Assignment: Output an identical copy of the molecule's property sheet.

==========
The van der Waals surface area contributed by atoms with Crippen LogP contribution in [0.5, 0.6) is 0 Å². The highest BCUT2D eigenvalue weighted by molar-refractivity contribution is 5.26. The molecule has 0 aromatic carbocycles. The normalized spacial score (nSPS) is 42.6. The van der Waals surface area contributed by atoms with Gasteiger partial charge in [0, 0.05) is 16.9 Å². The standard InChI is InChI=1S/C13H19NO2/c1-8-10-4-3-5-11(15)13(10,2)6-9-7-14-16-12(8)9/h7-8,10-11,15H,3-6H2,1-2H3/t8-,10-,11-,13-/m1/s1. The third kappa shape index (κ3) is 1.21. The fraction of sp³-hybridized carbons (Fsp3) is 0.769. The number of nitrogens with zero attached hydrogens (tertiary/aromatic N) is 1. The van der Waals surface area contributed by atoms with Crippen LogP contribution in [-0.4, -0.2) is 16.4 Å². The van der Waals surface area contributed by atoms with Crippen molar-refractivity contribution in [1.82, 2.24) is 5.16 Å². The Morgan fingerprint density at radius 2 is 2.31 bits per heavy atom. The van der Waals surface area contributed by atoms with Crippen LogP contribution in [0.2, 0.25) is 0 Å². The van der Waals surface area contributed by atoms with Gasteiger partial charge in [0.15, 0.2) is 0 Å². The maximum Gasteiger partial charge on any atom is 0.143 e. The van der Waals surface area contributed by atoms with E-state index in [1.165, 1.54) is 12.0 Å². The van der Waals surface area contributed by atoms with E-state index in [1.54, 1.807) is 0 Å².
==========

The van der Waals surface area contributed by atoms with Crippen LogP contribution in [0.5, 0.6) is 0 Å². The highest BCUT2D eigenvalue weighted by molar-refractivity contribution is 5.26. The molecule has 0 aromatic carbocycles. The normalized spacial score (nSPS) is 42.6. The van der Waals surface area contributed by atoms with Gasteiger partial charge in [0, 0.05) is 16.9 Å². The standard InChI is InChI=1S/C13H19NO2/c1-8-10-4-3-5-11(15)13(10,2)6-9-7-14-16-12(8)9/h7-8,10-11,15H,3-6H2,1-2H3/t8-,10-,11-,13-/m1/s1. The third kappa shape index (κ3) is 1.21. The fraction of sp³-hybridized carbons (Fsp3) is 0.769. The number of nitrogens with zero attached hydrogens (tertiary/aromatic N) is 1. The van der Waals surface area contributed by atoms with Crippen LogP contribution in [-0.4, -0.2) is 16.4 Å². The van der Waals surface area contributed by atoms with Crippen molar-refractivity contribution in [1.82, 2.24) is 5.16 Å². The Morgan fingerprint density at radius 2 is 2.31 bits per heavy atom. The van der Waals surface area contributed by atoms with Crippen LogP contribution in [0.2, 0.25) is 0 Å². The van der Waals surface area contributed by atoms with Gasteiger partial charge in [0.15, 0.2) is 0 Å². The maximum Gasteiger partial charge on any atom is 0.143 e. The van der Waals surface area contributed by atoms with E-state index in [1.165, 1.54) is 12.0 Å². The van der Waals surface area contributed by atoms with E-state index in [1.54, 1.807) is 0 Å².